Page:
Turing’s Paper was first published in 1950:
Turing, A. M. “Computing Machinery and Intelligence.” Mind 49 (1950): 433-460.
Concerning the question of “is it possible to create an intelligent machine?” Turing proposes that the question is transformed into “Is it possible at least for a machine to fool people into thinking it is a person?” This is worthy because it is at least testable, whereas other definitions of intelligence are subject to the vagaries of metaphysical speculation. The test has become so associated with Turing that it has come to be called the Turing test.
He proposes that if it were possible to create a machine that has the intelligence of an infant, then it would be possible to teach it until it became as intelligent as an adult. This turned out not to be so simple, however, as children are less a “blank notebook” than he thought, but rather have inherited precocities toward understanding social interactions and language.
Turing models an intelligent machine as a state machine, with rules for transition between states. Much of modern machine learning, however, such as neural networks for image or speech recognition, is not done with discrete state machines.
Turing proposes several arguments against the possibilities of machine intelligence. Some of these anti-arguments seem irrelevant today because of developments in computing. Others seem to be logical non-sequiturs. These he parries very well. The strongest arguments he fails to address, but refers people to the Turing test.
(1) The Theological Objection. Thinking is a function of man’s immortal soul. God has given an immortal soul to every man and woman, but not to any other animal or to machines. Hence no animal or machine can think. COMMENTARY: I’m not sure who actually proposes this. As a creation of man, who is a creation of God, can’t a machine be designed to have rudimentary thought?
(2) The ‘Heads in the Sand’ Objection. “The consequences of machines thinking would be too dreadful. Let us hope and believe that they cannot do so.” COMMENTARY: Who is actually proposing this?
(3) The Mathematical Objection. COMMENTARY: Now, this is interesting. From Gödels theorem, we know that any symbolically rigorous system can generate statements that are not provable in the system. Such as “This sentence is false.” This is the strongest objection to Turing’s modeling of intelligence as a discrete state machine. A state machine might be prone to getting stuck when encountering an indefinite state. Turing doesn’t address this question directly, but suggests instead the Turing test – testing to see whether it can full a human interlocutor.
(4) The Argument from Consciousness. COMMENTARY: This seems rather dated. What is consciousness but a symbolic system with a symbol that represents itself?
(5) Arguments from Various Disabilities. examples: A computer can never be friendly, have a sense of humor, enjoy strawberries and cream. COMMENTARY: These are pretty good objections. I don’t even know if I have a sense of humor, or if it were possible for me to learn to have one. Turing doesn’t do a good job of handling these questions, generally saying they are frivolous. He does, however have a creative aside in this section, where he proposes that a computer can learn by altering its behavior and modeling what the result is. This anticipates modern machine learning.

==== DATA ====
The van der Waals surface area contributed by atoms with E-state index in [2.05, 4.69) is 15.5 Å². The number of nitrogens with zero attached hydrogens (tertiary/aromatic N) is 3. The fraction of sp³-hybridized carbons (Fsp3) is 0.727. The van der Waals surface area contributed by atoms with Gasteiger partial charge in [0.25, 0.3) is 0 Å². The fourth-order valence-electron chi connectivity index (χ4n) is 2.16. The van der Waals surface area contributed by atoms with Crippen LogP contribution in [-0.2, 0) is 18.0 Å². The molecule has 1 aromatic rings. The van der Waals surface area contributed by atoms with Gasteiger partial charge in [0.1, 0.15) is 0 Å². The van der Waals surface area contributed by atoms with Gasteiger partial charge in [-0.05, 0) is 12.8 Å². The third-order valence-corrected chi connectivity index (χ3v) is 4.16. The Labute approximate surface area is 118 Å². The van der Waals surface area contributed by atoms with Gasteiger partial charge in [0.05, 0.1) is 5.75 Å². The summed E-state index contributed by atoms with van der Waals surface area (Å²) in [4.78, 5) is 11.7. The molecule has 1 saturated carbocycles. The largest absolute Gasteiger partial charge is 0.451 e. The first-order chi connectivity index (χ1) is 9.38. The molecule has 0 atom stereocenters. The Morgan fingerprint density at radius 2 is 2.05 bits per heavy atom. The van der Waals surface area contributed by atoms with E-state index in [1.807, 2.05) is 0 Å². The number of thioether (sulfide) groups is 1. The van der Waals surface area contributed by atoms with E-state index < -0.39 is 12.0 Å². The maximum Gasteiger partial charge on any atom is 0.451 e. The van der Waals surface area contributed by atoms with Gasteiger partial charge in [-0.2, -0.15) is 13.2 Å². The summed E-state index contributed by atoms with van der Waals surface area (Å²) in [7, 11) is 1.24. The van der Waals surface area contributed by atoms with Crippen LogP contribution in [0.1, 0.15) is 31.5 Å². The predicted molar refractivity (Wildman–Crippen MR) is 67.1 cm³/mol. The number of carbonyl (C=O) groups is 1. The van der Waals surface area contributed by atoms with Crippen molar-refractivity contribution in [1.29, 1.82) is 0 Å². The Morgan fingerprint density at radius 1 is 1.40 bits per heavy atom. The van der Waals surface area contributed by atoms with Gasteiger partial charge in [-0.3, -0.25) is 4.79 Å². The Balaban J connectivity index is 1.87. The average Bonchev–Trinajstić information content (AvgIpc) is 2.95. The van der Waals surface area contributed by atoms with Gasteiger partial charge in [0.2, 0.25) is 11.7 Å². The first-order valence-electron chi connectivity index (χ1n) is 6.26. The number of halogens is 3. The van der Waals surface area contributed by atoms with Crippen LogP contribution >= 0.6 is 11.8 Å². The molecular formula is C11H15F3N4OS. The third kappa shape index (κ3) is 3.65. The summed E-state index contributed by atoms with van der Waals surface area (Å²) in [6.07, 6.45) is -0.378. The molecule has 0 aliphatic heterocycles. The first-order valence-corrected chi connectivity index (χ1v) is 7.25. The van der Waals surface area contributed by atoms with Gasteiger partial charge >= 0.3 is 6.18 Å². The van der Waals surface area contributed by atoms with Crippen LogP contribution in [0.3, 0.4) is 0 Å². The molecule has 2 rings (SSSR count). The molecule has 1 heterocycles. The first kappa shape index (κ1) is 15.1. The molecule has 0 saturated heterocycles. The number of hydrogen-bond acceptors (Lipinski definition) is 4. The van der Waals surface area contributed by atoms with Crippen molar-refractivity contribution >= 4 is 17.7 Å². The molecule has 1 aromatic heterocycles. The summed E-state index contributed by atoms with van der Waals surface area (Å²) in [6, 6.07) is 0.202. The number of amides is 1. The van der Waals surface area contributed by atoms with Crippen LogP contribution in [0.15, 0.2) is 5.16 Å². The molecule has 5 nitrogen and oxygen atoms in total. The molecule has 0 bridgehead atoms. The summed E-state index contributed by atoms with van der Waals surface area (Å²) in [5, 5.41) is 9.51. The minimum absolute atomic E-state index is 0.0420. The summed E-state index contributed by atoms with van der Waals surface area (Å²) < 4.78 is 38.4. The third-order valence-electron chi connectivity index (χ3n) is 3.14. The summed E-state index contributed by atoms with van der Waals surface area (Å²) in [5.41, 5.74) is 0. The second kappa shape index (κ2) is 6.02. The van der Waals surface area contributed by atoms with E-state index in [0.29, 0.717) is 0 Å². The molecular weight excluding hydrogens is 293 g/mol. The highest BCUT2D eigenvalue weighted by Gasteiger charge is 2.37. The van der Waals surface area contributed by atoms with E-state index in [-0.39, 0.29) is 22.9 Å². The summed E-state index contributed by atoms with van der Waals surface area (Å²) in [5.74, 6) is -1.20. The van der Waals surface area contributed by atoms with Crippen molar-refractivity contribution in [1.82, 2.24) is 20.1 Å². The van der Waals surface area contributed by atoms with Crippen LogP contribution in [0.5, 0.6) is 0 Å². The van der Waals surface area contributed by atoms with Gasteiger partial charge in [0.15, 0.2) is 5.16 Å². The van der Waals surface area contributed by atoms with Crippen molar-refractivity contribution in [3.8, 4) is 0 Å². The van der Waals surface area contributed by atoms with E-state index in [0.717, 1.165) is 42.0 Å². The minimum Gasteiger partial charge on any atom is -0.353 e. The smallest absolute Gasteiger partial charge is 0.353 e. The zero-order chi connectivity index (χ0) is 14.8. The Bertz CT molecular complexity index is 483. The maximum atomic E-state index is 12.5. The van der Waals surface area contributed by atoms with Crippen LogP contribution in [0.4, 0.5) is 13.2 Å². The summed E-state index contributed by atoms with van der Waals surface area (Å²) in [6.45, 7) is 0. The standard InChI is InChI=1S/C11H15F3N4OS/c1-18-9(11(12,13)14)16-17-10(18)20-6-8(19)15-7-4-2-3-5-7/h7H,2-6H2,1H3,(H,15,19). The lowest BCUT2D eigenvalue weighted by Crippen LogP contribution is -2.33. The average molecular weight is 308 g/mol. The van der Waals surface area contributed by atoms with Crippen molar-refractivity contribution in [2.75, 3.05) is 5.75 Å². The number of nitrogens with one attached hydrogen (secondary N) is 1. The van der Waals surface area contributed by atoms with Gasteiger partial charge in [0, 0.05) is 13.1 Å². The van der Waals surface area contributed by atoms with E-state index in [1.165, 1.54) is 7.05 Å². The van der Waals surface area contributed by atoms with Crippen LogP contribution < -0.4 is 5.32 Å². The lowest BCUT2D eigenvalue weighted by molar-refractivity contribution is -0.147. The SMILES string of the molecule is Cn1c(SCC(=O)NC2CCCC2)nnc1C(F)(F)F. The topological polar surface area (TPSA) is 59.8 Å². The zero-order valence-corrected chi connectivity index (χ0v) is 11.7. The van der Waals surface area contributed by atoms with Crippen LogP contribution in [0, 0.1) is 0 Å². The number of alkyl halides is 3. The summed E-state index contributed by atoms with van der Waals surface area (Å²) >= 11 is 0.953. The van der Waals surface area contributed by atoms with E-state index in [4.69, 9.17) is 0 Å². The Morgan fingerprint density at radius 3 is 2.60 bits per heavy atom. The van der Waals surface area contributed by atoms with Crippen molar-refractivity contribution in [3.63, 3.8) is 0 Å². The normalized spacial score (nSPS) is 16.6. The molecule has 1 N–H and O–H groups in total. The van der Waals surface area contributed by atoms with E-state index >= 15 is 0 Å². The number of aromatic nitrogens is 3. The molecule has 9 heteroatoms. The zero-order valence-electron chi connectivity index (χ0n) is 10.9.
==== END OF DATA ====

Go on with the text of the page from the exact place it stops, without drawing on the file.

(6) Lady Lovelace’s Objection, that a computer can’t do anything original, only what we tell it, but that humans can do original things. COMMENTARY: Turing proposes that computer behavior can be unpredictable, as well, and proposes that this is as good as original. I might say – are humans completely original? We are prone to getting stuck in largely deterministic programs, as when I used to get in my car to go to buy groceries, but end up at work, or when my grandfather repeats the same story that he has told before.
(7) Argument from Continuity in the Nervous System: essentially – a nervous system is analog, while a computer is digital. COMMENTARY: this seems not so important now that we have machines that can emulate analog machines by calculating to a lot of decimal points.
(8) The Argument from Informality of Behaviour – that computers are programmed to behave according to rules, but that it is not possible to come up with a set of rules for every circumstance. COMMENTARY: This seems irrelevant, too, since it is possible for a computer to play chess, without accounting for every imaginable circumstance.
(9) The Argument from Extra-Sensory Perception – COMMENTARY: This seems irrelevant. Is there even any scientific evidence for ESP?
Turing’s responses to objections don’t prove that computers can think, but the paper remains important for three propositions:
- Rather than asking whether a computer is intelligent, can we have a computer emulate intelligence well enough to fool people.
- Can we create a computer, and have it learn from experience?
- Can we create a computer, and have it learn by modeling the consequences of its behavior?
These remain the subject of research in artificial intelligence today.